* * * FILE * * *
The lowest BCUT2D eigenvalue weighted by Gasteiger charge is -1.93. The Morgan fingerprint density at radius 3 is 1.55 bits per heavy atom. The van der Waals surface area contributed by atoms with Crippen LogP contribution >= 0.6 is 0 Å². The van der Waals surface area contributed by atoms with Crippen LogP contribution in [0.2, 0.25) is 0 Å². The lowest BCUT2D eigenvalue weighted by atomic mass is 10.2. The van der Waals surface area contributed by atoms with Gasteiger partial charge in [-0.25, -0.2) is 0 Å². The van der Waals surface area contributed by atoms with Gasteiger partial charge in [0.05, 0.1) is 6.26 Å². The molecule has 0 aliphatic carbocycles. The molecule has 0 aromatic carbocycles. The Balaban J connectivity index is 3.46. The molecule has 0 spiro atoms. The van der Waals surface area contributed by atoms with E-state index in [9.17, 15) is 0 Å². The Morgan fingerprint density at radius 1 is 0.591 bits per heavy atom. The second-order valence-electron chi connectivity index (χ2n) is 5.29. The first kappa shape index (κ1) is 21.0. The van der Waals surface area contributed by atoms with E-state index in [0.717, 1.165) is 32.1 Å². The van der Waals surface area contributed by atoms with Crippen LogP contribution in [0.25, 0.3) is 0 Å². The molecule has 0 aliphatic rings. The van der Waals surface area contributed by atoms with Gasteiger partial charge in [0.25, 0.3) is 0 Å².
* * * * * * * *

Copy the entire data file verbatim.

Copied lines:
The lowest BCUT2D eigenvalue weighted by Gasteiger charge is -1.93. The Morgan fingerprint density at radius 3 is 1.55 bits per heavy atom. The van der Waals surface area contributed by atoms with Crippen LogP contribution >= 0.6 is 0 Å². The van der Waals surface area contributed by atoms with Crippen LogP contribution in [0.2, 0.25) is 0 Å². The lowest BCUT2D eigenvalue weighted by atomic mass is 10.2. The van der Waals surface area contributed by atoms with Gasteiger partial charge in [-0.25, -0.2) is 0 Å². The van der Waals surface area contributed by atoms with Gasteiger partial charge in [0.05, 0.1) is 6.26 Å². The molecule has 0 aliphatic carbocycles. The molecule has 0 aromatic carbocycles. The Balaban J connectivity index is 3.46. The molecule has 0 spiro atoms. The van der Waals surface area contributed by atoms with E-state index in [9.17, 15) is 0 Å². The Morgan fingerprint density at radius 1 is 0.591 bits per heavy atom. The second-order valence-electron chi connectivity index (χ2n) is 5.29. The first kappa shape index (κ1) is 21.0. The van der Waals surface area contributed by atoms with E-state index in [0.717, 1.165) is 32.1 Å². The van der Waals surface area contributed by atoms with Crippen LogP contribution in [0.25, 0.3) is 0 Å². The molecule has 0 aliphatic rings. The van der Waals surface area contributed by atoms with Gasteiger partial charge in [0.25, 0.3) is 0 Å².